Food Issues

02:09 min | 4 months ago

The Dangers of Sugar and Children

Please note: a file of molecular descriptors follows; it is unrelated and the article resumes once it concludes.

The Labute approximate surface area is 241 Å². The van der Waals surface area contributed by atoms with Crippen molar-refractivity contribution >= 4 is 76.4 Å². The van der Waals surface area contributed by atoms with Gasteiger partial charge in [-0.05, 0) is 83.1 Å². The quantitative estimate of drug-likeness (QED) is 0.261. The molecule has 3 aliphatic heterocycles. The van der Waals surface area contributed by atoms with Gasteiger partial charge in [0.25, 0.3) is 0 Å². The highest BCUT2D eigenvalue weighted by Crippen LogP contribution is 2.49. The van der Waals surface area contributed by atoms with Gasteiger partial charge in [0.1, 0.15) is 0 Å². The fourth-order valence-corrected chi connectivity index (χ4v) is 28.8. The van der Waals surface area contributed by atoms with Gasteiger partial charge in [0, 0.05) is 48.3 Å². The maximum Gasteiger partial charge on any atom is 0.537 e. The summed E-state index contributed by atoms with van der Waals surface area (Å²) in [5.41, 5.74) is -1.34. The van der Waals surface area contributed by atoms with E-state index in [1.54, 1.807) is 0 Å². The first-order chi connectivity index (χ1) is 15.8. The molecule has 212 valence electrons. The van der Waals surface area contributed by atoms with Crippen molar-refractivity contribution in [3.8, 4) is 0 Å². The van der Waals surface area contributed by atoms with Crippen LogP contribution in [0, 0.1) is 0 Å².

"We all know that sugar isn't good for us but really let's take a deep dive into why we really need to limit it in our kids diets. Oh absolutely well. I think you know. Sometimes we forget that during times of rapid growth like in childhood and adolescence that you know kids bodies are really sensitive to the influence of dieting activity. Because they're growing so fast they're seltzer turning over rapidly and that makes them especially vulnerable to the effects of food of physical activity and weight and even environmental damage that can occur and so we really need to put an emphasis during this time of rapid cell growth to make sure that the genes that are being activated or turning on towards health not towards a genetic susceptibility and sugar can actually displace some of these high value. Nutrition foods that play in essential role not just in growth but an immunity but also cognition and genetic expression okay. That's something that we don't typically hear about. And so what about the things we do hear about a lot in terms of childhood obesity. Type two diabetes like these things. We should be concerned about. Oh absolutely i mean first off anytime you look at childhood obesity wolf whether you know kids are really actually normal weight or an overweight. Too much sugar again. Just places. high value nutrition and micronutrients that can increase the inflammatory process that leads to chronic disease over time. Even kids who were teenagers who are overweight and adolescents have a significantly higher risk of colon cancer later in life. I mean we're even seeing precursors in heart disease in children. I mean if you look at like obesity in preschoolers. I think it's risen from around five percent in the early seventies like nineteen seventy two up to close to fourteen percent